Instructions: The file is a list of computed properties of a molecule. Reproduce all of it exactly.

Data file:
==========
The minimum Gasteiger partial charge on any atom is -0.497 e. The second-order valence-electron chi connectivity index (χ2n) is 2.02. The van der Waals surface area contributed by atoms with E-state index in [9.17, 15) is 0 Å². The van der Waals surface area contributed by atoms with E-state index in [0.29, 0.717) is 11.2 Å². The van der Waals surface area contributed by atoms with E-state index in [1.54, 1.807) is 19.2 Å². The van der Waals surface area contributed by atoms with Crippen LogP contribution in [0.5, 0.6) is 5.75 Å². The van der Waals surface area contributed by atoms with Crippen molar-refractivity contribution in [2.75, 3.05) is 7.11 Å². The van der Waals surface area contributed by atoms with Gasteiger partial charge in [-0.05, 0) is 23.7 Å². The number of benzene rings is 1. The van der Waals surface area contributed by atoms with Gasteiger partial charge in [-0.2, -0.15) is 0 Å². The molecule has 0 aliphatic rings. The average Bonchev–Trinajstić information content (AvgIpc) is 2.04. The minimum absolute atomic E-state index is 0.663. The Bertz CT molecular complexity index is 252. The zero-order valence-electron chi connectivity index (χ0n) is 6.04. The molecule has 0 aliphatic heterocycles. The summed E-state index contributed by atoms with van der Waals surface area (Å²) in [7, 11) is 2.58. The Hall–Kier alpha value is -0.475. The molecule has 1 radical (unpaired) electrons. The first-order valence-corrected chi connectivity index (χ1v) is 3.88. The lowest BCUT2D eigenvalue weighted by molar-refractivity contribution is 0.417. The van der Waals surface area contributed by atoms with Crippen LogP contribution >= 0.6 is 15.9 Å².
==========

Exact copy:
The minimum Gasteiger partial charge on any atom is -0.497 e. The second-order valence-electron chi connectivity index (χ2n) is 2.02. The van der Waals surface area contributed by atoms with E-state index in [9.17, 15) is 0 Å². The van der Waals surface area contributed by atoms with E-state index in [0.29, 0.717) is 11.2 Å². The van der Waals surface area contributed by atoms with E-state index in [1.54, 1.807) is 19.2 Å². The van der Waals surface area contributed by atoms with Crippen LogP contribution in [0.5, 0.6) is 5.75 Å². The van der Waals surface area contributed by atoms with Crippen molar-refractivity contribution in [2.75, 3.05) is 7.11 Å². The van der Waals surface area contributed by atoms with Gasteiger partial charge in [-0.05, 0) is 23.7 Å². The number of benzene rings is 1. The van der Waals surface area contributed by atoms with Gasteiger partial charge in [-0.2, -0.15) is 0 Å². The molecule has 0 aliphatic rings. The average Bonchev–Trinajstić information content (AvgIpc) is 2.04. The minimum absolute atomic E-state index is 0.663. The Bertz CT molecular complexity index is 252. The zero-order valence-electron chi connectivity index (χ0n) is 6.04. The molecule has 0 aliphatic heterocycles. The summed E-state index contributed by atoms with van der Waals surface area (Å²) in [7, 11) is 2.58. The Hall–Kier alpha value is -0.475. The molecule has 1 radical (unpaired) electrons. The first-order valence-corrected chi connectivity index (χ1v) is 3.88. The lowest BCUT2D eigenvalue weighted by molar-refractivity contribution is 0.417. The van der Waals surface area contributed by atoms with Crippen LogP contribution >= 0.6 is 15.9 Å².